selective photography of green leaf plant

Over the past two weeks, COP26 pledges have been coming in, aiming to achieve COP26 goals. These commitments will be dissected and unravelled over the next year to understand which promises are obtainable given available data. This research is crucial for organizations looking to influence policy and spending on a global scale. 

We’re following the COP26 outcomes and surprises closely, and as always, looking at them from a geospatial lens. Which data are used to support these Climate pledges, and how does it relate to the broader context?

Net-Zero

When a country or business can remove the same amount of carbon from the atmosphere they create, it is called net-zero.  To reach net-zero globally by the mid-century significant societal shifts need to occur. Indeed, big promises have been made by the financial sector hoping to decarbonize the economy.

Companies and shareholders will be making important decisions on how to adapt and allocate resources to achieve net-zero. To ensure accountability, transparency into net-zero efforts will need to be established. Detailed transition plans, proper disclosure, and ways to measure decarbonization efforts will demonstrate proof of commitments and progress towards net-zero.

blue solar panels on green grass field during daytime

Asset-level information paired with location details and additional data like carbon emission rates will provide investors with more accurate and comprehensive information when making decisions. Contextual information paired with other datasets like a flood or fire risk model offers more information for an investment decision. Context-aware asset-level information is used to support both decarbonization and Environmental, Social, and Corporate Governance (ESG) goals. 

Global Methane Pledge

Methane is 80 times more potent at warming than carbon dioxide. Curbing anthropogenic methane emissions can help limit warming to 1.5 degrees Celsius, which is why over 100 countries pledged to reduce methane emissions by at least 30% by 2030. 

Understanding where significant emissions are coming from and monitoring for changes will be the key to ensuring these commitments are met. Earth observation will continue to play a role in identifying and quantifying methane emission sources. Sentinel-5P, GHGSat, and CAMS, a new satellite constellation announced during COP26, will be instrumental in tracking global methane goals. These satellite platforms help to establish methane emission baselines when looking at asset-level information.

Land Cover and Land Use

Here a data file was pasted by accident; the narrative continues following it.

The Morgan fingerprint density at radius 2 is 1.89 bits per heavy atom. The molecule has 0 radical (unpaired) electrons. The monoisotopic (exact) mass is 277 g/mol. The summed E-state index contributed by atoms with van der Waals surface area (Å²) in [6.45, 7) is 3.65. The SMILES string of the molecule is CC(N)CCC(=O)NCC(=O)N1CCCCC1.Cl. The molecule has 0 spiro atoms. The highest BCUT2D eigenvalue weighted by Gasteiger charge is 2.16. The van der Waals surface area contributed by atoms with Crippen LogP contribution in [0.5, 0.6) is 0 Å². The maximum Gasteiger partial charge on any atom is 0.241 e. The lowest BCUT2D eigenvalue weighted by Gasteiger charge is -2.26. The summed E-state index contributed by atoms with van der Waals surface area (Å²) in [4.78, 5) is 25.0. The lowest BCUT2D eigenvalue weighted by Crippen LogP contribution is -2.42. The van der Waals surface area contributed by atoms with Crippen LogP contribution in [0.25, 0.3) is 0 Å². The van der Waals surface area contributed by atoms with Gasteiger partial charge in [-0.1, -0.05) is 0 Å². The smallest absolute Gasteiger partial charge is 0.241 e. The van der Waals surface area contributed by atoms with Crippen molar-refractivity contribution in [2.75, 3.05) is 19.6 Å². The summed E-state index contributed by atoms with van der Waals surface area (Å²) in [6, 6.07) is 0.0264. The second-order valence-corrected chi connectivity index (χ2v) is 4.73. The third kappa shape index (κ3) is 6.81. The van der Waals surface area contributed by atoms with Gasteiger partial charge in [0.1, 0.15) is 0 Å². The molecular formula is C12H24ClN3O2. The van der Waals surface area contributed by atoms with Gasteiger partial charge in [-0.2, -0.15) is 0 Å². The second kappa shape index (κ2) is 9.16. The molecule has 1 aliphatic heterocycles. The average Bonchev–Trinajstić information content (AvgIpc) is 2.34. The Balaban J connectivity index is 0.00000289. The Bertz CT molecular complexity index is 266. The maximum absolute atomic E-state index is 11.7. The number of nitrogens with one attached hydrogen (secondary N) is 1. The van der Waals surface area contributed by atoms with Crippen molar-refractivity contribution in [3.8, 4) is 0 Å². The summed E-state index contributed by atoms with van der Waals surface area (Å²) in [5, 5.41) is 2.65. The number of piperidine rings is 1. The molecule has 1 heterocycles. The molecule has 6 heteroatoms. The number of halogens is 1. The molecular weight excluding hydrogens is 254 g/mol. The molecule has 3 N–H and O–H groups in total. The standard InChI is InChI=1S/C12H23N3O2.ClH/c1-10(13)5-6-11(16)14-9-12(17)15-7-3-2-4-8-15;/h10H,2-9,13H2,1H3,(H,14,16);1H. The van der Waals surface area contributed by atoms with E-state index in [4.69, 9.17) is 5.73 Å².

Forests and Agriculture make up the majority of land cover and land use discussion at this conference. These are related themes but independent. In Geography, understanding land cover is an established practice and foundational to areas such as flood and fire modelling and site suitability analysis. Land Use describes how humans engage with the land and the intent of the land for human use. 

The fact that forests exist can be objectively measured using satellite data. However, the intent of that forest is something that needs defining. The Declaration on Forest and Land Use endorsers collectively cover 90.76% of the Earth’s forests and have pledged to protect these forests and accelerate their restoration. These are goals that Geographic data will continue to support. 

Agriculture is an established business line in the geo world, and lots of capital is spent understanding the agri-sciences better. Marginal increases in crop production can be objectively measured and understood. However, when Land Use bumps up against Land Cover, shared commitments to both the existing environment and the ongoing need for food security need to be realized. Obligations related to innovation in agriculture are ongoing and funding some of the most novel approaches to food security. 

ESG and COP26

Firms that use Environmental, Social, and Corporate Governance criteria to direct and support their investment strategies will be paying close attention to the outcomes of COP26. The agreements and negotiations made during the conference aim to address the needs of both the environment and humanity. The results of COP26 describe the majority of ESG criteria and provide a framework for addressing climate questions. We can measure natural features to get a sense of E, the environment. We can measure human activities and impacts to get a sense of S, social. And we can look through time to determine if the G, governance is demonstrating positive results The next task is how to measure both COP26 and ESG goals.

Thanks to Natalia Domarad for help in writing this post.

Sharing options

Observations • Chloe Papalazarou

Geospatial Technology for Flood Monitoring

Time-lapse of the November 14 atmospheric river event, acquired by the GOES-17 satellite On November 14, southern British Columbia experienced the devastating effects of an “atmospheric river” –…

green pine trees near body of water during daytime

Observations • James Banting

Splendour without diminishment

We’ve been thinking a lot about risk at Sparkgeo and how geospatial technology can support risk assessment. Context is everything when planning out investments, and geography is very…

Observations • Julien Jacques

Geospatial X Climate Change X Finance

Harnessing big data to inform big investments in climate change Climate change is leading the global agenda this month as leaders come together in Glasgow for COP26, the…

Need a geospatial partner?

Our team complements organizations like yours—by providing on-tap access to geospatial, analytics, and mapping expertise.

Let’s talk

Join our team?

We’re always looking for skilled technologists to help us build the future of geospatial. Got a minute to find out more about us?

Working Here

Sharing options